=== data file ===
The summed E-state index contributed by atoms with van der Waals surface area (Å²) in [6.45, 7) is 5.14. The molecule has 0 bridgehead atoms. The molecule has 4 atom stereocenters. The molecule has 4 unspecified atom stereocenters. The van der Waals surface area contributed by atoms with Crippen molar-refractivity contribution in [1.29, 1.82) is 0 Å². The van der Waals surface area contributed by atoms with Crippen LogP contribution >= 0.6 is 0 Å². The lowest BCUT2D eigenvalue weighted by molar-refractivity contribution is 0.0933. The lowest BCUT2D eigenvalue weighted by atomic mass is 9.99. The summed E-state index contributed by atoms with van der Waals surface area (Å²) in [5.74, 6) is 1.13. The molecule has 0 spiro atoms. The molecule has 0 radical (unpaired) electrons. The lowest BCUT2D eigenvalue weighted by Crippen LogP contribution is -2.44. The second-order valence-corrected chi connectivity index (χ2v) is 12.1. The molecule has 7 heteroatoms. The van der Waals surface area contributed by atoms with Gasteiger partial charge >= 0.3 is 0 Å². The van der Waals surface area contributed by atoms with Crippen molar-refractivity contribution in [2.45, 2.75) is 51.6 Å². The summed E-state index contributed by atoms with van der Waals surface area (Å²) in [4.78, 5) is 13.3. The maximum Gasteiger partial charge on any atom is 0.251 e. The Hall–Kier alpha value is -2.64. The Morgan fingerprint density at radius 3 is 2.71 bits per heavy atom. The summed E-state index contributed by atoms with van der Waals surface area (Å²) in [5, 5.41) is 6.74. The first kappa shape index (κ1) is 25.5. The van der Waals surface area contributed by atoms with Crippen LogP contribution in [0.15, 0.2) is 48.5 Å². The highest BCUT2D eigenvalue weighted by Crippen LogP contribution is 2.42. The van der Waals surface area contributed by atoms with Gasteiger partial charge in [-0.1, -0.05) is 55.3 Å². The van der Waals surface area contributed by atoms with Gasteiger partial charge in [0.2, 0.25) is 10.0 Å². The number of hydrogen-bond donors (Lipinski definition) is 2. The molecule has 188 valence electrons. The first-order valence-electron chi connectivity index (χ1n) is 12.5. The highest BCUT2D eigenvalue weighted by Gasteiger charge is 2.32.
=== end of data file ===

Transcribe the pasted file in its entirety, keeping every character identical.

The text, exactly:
The summed E-state index contributed by atoms with van der Waals surface area (Å²) in [6.45, 7) is 5.14. The molecule has 0 bridgehead atoms. The molecule has 4 atom stereocenters. The molecule has 4 unspecified atom stereocenters. The van der Waals surface area contributed by atoms with Crippen molar-refractivity contribution in [1.29, 1.82) is 0 Å². The van der Waals surface area contributed by atoms with Crippen LogP contribution >= 0.6 is 0 Å². The lowest BCUT2D eigenvalue weighted by molar-refractivity contribution is 0.0933. The lowest BCUT2D eigenvalue weighted by atomic mass is 9.99. The summed E-state index contributed by atoms with van der Waals surface area (Å²) in [5.74, 6) is 1.13. The molecule has 0 spiro atoms. The molecule has 0 radical (unpaired) electrons. The lowest BCUT2D eigenvalue weighted by Crippen LogP contribution is -2.44. The second-order valence-corrected chi connectivity index (χ2v) is 12.1. The molecule has 7 heteroatoms. The van der Waals surface area contributed by atoms with Gasteiger partial charge >= 0.3 is 0 Å². The van der Waals surface area contributed by atoms with Crippen molar-refractivity contribution in [2.45, 2.75) is 51.6 Å². The summed E-state index contributed by atoms with van der Waals surface area (Å²) in [4.78, 5) is 13.3. The maximum Gasteiger partial charge on any atom is 0.251 e. The Hall–Kier alpha value is -2.64. The Morgan fingerprint density at radius 3 is 2.71 bits per heavy atom. The summed E-state index contributed by atoms with van der Waals surface area (Å²) in [5, 5.41) is 6.74. The first kappa shape index (κ1) is 25.5. The van der Waals surface area contributed by atoms with Crippen LogP contribution in [0.15, 0.2) is 48.5 Å². The highest BCUT2D eigenvalue weighted by Crippen LogP contribution is 2.42. The van der Waals surface area contributed by atoms with Gasteiger partial charge in [-0.1, -0.05) is 55.3 Å². The van der Waals surface area contributed by atoms with Gasteiger partial charge in [0.2, 0.25) is 10.0 Å². The number of hydrogen-bond donors (Lipinski definition) is 2. The molecule has 188 valence electrons. The first-order valence-electron chi connectivity index (χ1n) is 12.5. The highest BCUT2D eigenvalue weighted by Gasteiger charge is 2.32.